There is clinical evidence that acupuncture is a safe alternative therapy for migraine prevention and treatment, although it may be more effective when used in conjunction with medication or other measures.
Controlled trials show that acupuncture seems to bring significant relief in comparison to no treatment or basic care. It appears to be at least as effective as prophylactic drugs while eliminating the occurrence of side effects common with such medications. When tested against a fake treatment meant to duplicate the feeling of acupuncture treatments, acupuncture came out ahead with relief not given by the fake method.
Many healthcare providers are favorable toward using acupuncture in conjunction with other therapies. Also, it is a cost-effective method for reducing migraine pain and occurrence. It can be an effective therapy to add to your migraine-fighting toolkit.
Defining Daith Piercings
The cartilaginous part of the outer ear that comprises the end of the fold near the crux of the helix (next to the ear hole) is called the daith, which rhymes with faith or doth depending on who is speaking. This inner fold of cartilage is pierced, and a small captive bead ring is placed in the hole.
Daith piercings for migraine relief began circulating in 2016. They seem to be considered a permanent form of acupuncture that purports to relieve and prevent migraines. The daith piercing allegedly coincides with an acupressure point linked to the digestive system.
There have been no clinical studies on the effectiveness of daith piercings and little evidence outside of anecdote to recommend it. However, it is reportedly no more painful than Botox injections, injectable triptans, nerve blocks, or acupuncture so it may be a relatively harmless alternative.
Unfortunately, there are several reports that relief is temporary or the piercing did not relieve migraines at all. For some, the procedure is quite painful and can remain so for several weeks after the piercing was performed. As always with any invasive procedure, infection is a risk. You should select a trained practitioner to perform the procedure.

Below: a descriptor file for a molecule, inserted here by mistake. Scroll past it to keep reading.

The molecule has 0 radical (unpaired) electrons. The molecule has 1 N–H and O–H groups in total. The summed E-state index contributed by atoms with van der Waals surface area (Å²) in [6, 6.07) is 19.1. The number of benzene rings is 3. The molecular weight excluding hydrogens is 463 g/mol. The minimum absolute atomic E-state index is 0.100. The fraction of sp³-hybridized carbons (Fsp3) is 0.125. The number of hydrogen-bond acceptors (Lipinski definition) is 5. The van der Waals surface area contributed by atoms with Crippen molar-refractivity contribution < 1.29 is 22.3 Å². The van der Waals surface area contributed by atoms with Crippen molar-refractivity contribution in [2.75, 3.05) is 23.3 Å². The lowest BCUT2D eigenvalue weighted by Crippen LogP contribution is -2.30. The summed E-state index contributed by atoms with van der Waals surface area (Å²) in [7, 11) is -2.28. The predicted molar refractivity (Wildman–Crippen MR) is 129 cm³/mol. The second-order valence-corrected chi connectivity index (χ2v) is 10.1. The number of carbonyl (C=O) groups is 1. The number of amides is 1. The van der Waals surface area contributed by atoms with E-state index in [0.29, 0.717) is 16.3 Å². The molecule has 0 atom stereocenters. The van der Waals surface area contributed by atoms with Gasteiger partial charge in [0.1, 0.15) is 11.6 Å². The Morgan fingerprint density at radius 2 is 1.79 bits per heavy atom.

How Does Daith Piercing Work?
Daith piercing is supposed to function the same way acupuncture is thought to work. If piercing the daith of the ear does indeed create the same release of neurochemicals as acupuncture might, then it could be an alternative or complement to other therapies, just as acupuncture is. Just be aware that any relief may be nothing more than a placebo effect. If you believe it works, you may achieve a modicum of relief.
If you are a fan of multiple piercings, then you may appreciate the procedure even if it doesn’t reduce your migraine pain or frequency. You can still place a small piece of jewelry there as decoration. If the piercing does relieve migraine pain so much the better.
As with any medical procedure, speak to your healthcare provider when considering daith piercings or acupuncture. Then select an experienced and reputable practitioner to provide the treatment.
Dr. Mark Khorsandi works at the Migraine Relief Center. They provide surgical treatments that reduce and eliminate pain for migraine sufferers.